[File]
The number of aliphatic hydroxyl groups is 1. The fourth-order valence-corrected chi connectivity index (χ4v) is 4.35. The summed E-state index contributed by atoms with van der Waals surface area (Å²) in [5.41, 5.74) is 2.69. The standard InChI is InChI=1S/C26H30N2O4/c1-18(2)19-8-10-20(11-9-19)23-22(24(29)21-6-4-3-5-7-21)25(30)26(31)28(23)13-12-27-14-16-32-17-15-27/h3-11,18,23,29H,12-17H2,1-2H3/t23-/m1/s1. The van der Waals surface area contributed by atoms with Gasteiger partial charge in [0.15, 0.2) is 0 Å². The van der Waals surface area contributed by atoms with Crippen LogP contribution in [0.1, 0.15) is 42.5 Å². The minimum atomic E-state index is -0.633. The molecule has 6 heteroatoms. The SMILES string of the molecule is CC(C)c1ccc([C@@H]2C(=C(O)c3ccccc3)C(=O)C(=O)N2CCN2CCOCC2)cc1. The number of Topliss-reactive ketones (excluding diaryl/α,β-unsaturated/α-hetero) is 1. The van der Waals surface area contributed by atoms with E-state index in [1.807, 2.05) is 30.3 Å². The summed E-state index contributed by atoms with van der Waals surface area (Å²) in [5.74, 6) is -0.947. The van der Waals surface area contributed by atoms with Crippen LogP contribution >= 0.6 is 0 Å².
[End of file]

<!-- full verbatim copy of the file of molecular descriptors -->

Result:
The number of aliphatic hydroxyl groups is 1. The fourth-order valence-corrected chi connectivity index (χ4v) is 4.35. The summed E-state index contributed by atoms with van der Waals surface area (Å²) in [5.41, 5.74) is 2.69. The standard InChI is InChI=1S/C26H30N2O4/c1-18(2)19-8-10-20(11-9-19)23-22(24(29)21-6-4-3-5-7-21)25(30)26(31)28(23)13-12-27-14-16-32-17-15-27/h3-11,18,23,29H,12-17H2,1-2H3/t23-/m1/s1. The van der Waals surface area contributed by atoms with Gasteiger partial charge in [0.15, 0.2) is 0 Å². The van der Waals surface area contributed by atoms with Crippen LogP contribution in [0.1, 0.15) is 42.5 Å². The minimum atomic E-state index is -0.633. The molecule has 6 heteroatoms. The SMILES string of the molecule is CC(C)c1ccc([C@@H]2C(=C(O)c3ccccc3)C(=O)C(=O)N2CCN2CCOCC2)cc1. The number of Topliss-reactive ketones (excluding diaryl/α,β-unsaturated/α-hetero) is 1. The van der Waals surface area contributed by atoms with E-state index in [1.807, 2.05) is 30.3 Å². The summed E-state index contributed by atoms with van der Waals surface area (Å²) in [5.74, 6) is -0.947. The van der Waals surface area contributed by atoms with Crippen LogP contribution >= 0.6 is 0 Å².